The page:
|Headstone replacement continues at Poplar Grove (NPS photos)|
Resting among the 6,100 Union soldiers buried at Poplar Grove National Cemetery in Virginia are 50 service members who served during other wars or eras. Not all are American.
British Sgt. Maj. George M. Symons enlisted in the Royal Fusiliers (City of London Regiment) in 1908, saw action early in World War I and was sent to Camp Lee in Petersburg, Va., to help train American soldiers preparing for the war. Less than two months later, on Oct. 8, 1918, he died during the influenza pandemic and was buried at Poplar Grove. Symons left no wife or children.
On Saturday, the cemetery, which is in the middle of a major rehabilitation project, will sponsor a Symons grave rededication. A niece living in Michigan (along with her daughter and grandson), a British liaison and an historian from what is now the U.S. Army’s Fort Lee will be among those attending the closed event. A new marker has corrected information about the UK soldier.
“He did not have family,” said Betsy Dinger, a park ranger at Petersburg National Battlefield, which manages the cemetery. “He does kind of have a family in the rest of us.”
With the exception of special events and public tours, such as one scheduled for this Saturday morning, Poplar Grove has been closed since November 2015. The biggest project has been the replacement of all headstones, which since the 1930s had been flat on the ground.
Nearly 4,000 upright headstones have been put in thus far, said Dinger.
|Lodge walls now are violet, as they were back in 1872 (NPS)|
The cemetery’s lodge is undergoing a major restoration, brick walls and other features are being repaired and sealed and the park is addressing drainage issues across the nine-acre site. Officials hope work is wrapped up this December.
“They are still working on the pointing on the brick wall,” said Dinger. “The new flagpole footing is coming along, as are the bases for the cannon which will be in the area around the flagpole.”
Poplar Grove holds the remains of several Native Americans who fought during the Civil War with Federal units, among them the 1st Michigan Sharpshooters. Members of the Menominee and the Stockbring-Munsee tribes made a visit several weeks ago.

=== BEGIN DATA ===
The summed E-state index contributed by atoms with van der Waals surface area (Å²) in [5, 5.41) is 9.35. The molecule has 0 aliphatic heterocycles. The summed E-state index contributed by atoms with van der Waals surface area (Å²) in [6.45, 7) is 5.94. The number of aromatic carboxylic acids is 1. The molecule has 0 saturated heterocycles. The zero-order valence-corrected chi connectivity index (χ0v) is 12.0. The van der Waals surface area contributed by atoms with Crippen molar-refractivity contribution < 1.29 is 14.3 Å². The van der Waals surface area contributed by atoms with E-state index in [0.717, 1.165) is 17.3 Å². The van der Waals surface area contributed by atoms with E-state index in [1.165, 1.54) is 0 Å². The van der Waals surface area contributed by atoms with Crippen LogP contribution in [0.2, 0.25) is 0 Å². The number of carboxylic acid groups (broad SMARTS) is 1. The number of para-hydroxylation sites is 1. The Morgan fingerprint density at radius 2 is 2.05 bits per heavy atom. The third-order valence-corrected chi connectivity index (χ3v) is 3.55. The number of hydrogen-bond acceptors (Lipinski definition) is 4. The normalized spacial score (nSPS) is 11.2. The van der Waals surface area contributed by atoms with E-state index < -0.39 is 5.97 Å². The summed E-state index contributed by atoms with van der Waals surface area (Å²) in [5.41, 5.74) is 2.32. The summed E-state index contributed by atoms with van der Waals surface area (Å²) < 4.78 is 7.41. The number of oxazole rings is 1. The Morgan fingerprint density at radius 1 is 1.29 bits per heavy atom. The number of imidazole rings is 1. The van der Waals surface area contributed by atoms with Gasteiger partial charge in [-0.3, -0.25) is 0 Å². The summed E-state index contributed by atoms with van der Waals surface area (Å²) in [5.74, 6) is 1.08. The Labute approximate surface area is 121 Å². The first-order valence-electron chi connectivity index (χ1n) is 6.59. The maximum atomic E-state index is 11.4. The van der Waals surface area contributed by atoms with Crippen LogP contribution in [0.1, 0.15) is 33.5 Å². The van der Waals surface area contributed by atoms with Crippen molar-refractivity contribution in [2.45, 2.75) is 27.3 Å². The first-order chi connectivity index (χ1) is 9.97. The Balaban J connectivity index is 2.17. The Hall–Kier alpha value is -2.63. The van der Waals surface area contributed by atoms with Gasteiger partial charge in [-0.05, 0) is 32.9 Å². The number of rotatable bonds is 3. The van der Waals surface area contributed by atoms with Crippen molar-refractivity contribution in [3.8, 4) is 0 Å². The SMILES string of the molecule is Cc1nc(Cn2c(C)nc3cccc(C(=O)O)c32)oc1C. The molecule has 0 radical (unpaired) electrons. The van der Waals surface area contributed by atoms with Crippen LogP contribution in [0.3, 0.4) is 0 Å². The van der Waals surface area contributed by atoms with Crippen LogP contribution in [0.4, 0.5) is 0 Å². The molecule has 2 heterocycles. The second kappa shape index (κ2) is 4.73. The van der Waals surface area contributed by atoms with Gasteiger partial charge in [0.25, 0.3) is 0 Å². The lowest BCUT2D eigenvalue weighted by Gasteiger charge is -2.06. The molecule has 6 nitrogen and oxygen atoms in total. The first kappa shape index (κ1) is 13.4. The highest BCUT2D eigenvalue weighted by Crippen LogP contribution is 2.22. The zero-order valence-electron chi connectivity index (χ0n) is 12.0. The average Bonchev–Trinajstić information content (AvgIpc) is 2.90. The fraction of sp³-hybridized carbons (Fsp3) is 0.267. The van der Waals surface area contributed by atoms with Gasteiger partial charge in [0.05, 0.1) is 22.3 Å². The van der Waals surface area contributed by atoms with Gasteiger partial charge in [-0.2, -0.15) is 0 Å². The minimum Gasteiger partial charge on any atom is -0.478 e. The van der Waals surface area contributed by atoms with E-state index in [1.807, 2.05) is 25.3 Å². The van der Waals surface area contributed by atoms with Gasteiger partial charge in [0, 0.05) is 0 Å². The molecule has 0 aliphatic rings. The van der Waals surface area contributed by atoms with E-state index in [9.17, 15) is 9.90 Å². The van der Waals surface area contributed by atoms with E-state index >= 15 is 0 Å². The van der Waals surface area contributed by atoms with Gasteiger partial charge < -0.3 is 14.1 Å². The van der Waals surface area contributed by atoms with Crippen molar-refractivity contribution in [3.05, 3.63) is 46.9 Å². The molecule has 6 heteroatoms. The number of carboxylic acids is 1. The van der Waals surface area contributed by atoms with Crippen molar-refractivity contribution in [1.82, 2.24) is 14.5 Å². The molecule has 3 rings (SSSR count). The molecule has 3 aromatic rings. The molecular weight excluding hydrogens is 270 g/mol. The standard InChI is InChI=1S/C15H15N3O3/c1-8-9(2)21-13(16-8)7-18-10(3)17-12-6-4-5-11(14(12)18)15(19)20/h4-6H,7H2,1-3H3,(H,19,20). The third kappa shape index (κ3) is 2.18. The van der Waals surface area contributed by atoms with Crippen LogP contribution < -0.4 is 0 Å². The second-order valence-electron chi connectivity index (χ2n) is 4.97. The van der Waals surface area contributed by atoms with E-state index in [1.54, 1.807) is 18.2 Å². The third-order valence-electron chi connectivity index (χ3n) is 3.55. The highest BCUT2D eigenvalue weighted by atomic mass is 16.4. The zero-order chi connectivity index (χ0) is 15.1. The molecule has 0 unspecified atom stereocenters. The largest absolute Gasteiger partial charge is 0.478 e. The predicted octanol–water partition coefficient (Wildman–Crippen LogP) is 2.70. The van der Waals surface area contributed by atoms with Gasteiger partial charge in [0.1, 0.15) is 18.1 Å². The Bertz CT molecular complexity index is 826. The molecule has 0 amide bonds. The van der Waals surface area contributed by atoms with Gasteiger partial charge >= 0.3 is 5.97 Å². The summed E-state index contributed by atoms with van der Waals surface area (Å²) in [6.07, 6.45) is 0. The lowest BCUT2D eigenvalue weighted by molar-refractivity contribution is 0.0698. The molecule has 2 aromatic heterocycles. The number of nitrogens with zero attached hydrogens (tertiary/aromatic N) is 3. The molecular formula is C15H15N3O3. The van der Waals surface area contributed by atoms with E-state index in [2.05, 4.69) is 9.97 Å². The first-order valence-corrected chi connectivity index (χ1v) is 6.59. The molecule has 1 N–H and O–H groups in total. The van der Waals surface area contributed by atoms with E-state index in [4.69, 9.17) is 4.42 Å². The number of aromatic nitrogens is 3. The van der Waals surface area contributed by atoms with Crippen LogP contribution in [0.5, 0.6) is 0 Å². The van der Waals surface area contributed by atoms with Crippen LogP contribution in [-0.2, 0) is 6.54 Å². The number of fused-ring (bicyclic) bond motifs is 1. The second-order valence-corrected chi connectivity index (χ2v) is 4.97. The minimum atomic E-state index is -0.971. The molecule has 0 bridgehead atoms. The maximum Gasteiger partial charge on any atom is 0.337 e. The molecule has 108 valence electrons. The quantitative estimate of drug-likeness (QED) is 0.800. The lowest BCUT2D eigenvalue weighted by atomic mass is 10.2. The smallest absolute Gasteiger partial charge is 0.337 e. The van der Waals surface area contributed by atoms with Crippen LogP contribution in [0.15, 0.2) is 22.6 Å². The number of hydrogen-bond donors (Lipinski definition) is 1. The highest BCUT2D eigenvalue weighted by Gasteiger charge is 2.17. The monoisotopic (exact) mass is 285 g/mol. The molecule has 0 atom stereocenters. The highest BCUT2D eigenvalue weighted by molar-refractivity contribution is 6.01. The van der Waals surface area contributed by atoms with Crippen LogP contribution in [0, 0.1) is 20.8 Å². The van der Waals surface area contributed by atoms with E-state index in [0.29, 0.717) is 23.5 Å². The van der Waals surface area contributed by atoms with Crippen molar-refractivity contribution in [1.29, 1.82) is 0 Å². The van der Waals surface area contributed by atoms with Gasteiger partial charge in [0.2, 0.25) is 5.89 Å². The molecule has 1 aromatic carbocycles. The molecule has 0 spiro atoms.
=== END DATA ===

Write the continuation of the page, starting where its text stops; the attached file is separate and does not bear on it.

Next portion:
“It was a real privilege to walk around with them and learn about their culture,” said Dinger. “I was especially moved at the prayers. You may not know a language but your heart understands the words.”
|Boundary walls are being repaired and pointed. (NPS)|
Dinger has been busy preparing for Saturday’s grave rededication. She speaks fondly about Symons. “My nephew says when he comes (to visit) we have to see Uncle George.”
Dinger said a speech from a British colonel and the Fort Lee historian will reflect professional camaraderie. She expects two members of the Great War Association to wear British uniforms. “Last Post,” a UK bugle call akin to “Taps,” will be played.
Because Britain did not begin repatriation of service member remains until after World War I, Symons has stayed in Virginia.
The park ranger made reference to a stanza in “The Soldier,” written by English poet Rupert Brooke.
“If I should die, think only this of me:
That there’s some corner of a foreign field
That is for ever England.”
That is for ever England.”
Saturday tour: The third "Hard Hat tour" of Poplar Grove is set for 10 a.m.-noon this Saturday. Reservations are necessary; contact park ranger Betsy Dinger at (804) 732-3531 ext. 208.